Anthony Simmons (writer)

Anthony Simmons (16 December 1922 – 22 January 2016) was a British writer and film director. He was associated with, though separate from, the Free Cinema movement;[1] he said he was greatly influenced by Humphrey Jennings and by Michelangelo Antonioni’s movie Il Grido (1957).[2]

Anthony Simmons
Born(1922-12-16)16 December 1922
West Ham, London, England
Died22 January 2016(2016-01-22) (aged 93)
Pen nameTony Simmons
Occupationnovelist, short story writer, screenwriter, director
NationalityBritish

Early lifeEdit

Simmons was born in West Ham, the fourth of five children – three boys and two girls – to parents of Polish extraction, Miriam (née Corb) and Joseph Simmons (originally Anzulowsky), from a family of market traders. He was named Isidore but adopted the forename Anthony in his teens. After attending West Ham Grammar School, Simmons gained a law degree from the London School of Economics, where his course was interrupted by wartime service.

CareerEdit

Simmons asserted: "I wasn’t aiming to be a film director. I was a lawyer aiming to be a writer. But I felt that if I wrote films it was more immediate. It’s quicker. You haven’t got to spell out the words, you just make the image and tell the story."[3]

His documentary Sunday by the Sea (1951) won the Grand Prix at the Venice Film Festival.[1] Four in the Morning (1965), his second feature film as director, did not gain a circuit release although it won awards at several international film festivals, and a BAFTA for Judi Dench as the 'Most Promising Newcomer to Leading Film Roles'.[4]

For several years Simmons worked in radio and made television commercials until his next feature The Optimists of Nine Elms (1973) starring Peter Sellers.[5] His feature movie Black Joy (1977) was entered into the Cannes Film Festival.[6] His television drama On Giant's Shoulders (1979) about Terry Wiles won an Emmy Award.[5]

He also directed episodes of British television series including The Professionals, Supergran, Inspector Morse, Van Der Valk, A Touch of Frost and C.A.T.S. Eyes.[7]

Personal lifeEdit

Simmons married twice. With his first wife, Sheila Phillips, he had three sons, Jonathan, Daniel and Mathew; the couple divorced. He is survived by his second wife, Maria St Clare, whom he married in 1981, and their three sons, Luke, Noah and Micah.

FilmographyEdit

  • Sunday by the Sea – documentary short – director/writer (1951)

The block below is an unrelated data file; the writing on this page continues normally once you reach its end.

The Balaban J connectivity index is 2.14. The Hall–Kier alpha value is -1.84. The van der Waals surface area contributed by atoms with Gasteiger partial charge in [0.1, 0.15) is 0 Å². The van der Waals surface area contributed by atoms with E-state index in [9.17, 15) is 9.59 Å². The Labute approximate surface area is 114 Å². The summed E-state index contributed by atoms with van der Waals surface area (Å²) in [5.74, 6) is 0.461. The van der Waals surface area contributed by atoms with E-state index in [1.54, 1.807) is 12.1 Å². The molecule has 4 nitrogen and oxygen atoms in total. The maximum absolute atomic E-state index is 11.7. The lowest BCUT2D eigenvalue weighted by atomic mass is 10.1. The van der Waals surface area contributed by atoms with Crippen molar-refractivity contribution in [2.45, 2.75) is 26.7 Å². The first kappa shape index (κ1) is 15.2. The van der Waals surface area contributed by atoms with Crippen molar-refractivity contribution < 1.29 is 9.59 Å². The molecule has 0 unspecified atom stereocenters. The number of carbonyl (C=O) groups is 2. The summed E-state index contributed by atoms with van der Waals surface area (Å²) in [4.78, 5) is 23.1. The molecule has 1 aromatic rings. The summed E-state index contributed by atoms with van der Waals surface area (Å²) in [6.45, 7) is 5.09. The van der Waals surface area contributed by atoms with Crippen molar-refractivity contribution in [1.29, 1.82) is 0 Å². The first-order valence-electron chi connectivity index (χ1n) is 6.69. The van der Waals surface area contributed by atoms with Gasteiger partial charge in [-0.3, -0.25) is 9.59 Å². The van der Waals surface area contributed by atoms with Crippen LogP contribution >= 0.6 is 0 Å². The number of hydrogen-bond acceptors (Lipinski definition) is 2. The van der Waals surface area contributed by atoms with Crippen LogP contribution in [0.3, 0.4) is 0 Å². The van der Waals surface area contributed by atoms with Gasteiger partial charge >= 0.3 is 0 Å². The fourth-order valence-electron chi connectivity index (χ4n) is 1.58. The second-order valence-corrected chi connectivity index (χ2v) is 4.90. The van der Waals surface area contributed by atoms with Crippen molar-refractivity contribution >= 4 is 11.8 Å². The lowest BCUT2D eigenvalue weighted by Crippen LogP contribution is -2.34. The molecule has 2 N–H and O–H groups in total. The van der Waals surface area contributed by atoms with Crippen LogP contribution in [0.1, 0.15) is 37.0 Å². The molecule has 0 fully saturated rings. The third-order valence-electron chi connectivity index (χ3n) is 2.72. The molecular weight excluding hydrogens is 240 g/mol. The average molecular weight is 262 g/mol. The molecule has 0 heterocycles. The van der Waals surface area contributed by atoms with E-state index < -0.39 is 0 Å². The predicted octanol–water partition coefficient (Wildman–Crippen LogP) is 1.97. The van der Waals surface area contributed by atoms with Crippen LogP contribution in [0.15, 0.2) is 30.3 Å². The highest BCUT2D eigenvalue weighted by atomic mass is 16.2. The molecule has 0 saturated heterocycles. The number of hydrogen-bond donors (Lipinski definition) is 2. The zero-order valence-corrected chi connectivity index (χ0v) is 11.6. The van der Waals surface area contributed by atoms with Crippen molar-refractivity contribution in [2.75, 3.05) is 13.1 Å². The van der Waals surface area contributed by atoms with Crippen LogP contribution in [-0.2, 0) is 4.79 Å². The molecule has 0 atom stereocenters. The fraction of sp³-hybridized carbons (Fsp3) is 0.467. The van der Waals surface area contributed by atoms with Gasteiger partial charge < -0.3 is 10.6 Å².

• Bow Bells – documentary short – director/writer (1953)
  • Passing Stranger – feature – co-writer (1954)
  • Time Without Pity – feature – producer (1957)
  • Your Money or Your Wife – feature – director (1960)
  • Four in the Morning – feature – director/writer (1965)
  • The Optimists of Nine Elms – feature – director/co-writer (1973), based on his novel The Optimists of Nine Elms
  • Black Joy – feature – director/co-writer (1977)
  • Green Ice – feature – co-writer (1981)
  • Little Sweetheart – feature – director/writer (1989)

Books writtenEdit

  • Simmons, Anthony (1992). A little Space for Issie Brown. Oxford University Press. ISBN 0-19-271652-2.
  • Simmons, Anthony (1965). The Optimists of Nine Elms. Knopf Books for Young Readers. ISBN 0-19-271652-2.

ReferencesEdit

  1. ^ a b Dolan, Josephine; Spicer, Andrew (2008). "Journal of British Cinema and Television". Journal of British Cinema and Television. 5: 132–145. doi:10.3366/E1743452108000113. Retrieved 26 August 2009.
  2. ^ Dolan, Josephine; Spicer, Andrew (2008). "Journal of British Cinema and Television". Journal of British Cinema and Television. 5: 135. doi:10.3366/E1743452108000113. Retrieved 26 October 2009.
  3. ^ Dolan, Josephine; Spicer, Andrew (2008). "Journal of British Cinema and Television". Journal of British Cinema and Television. 5: 134. doi:10.3366/E1743452108000113. Retrieved 26 October 2009.
  4. ^ "BAFTA Awards". awards.bafta.org.
  5. ^ a b Dolan, Josephine; Spicer, Andrew (2008). "Journal of British Cinema and Television". Journal of British Cinema and Television. 5: 133. doi:10.3366/E1743452108000113. Retrieved 26 October 2009.
  6. ^ "Festival de Cannes: Black Joy". festival-cannes.com. Retrieved 10 May 2009.
  7. ^ "Anthony Simmons (1922–2016)".

External linksEdit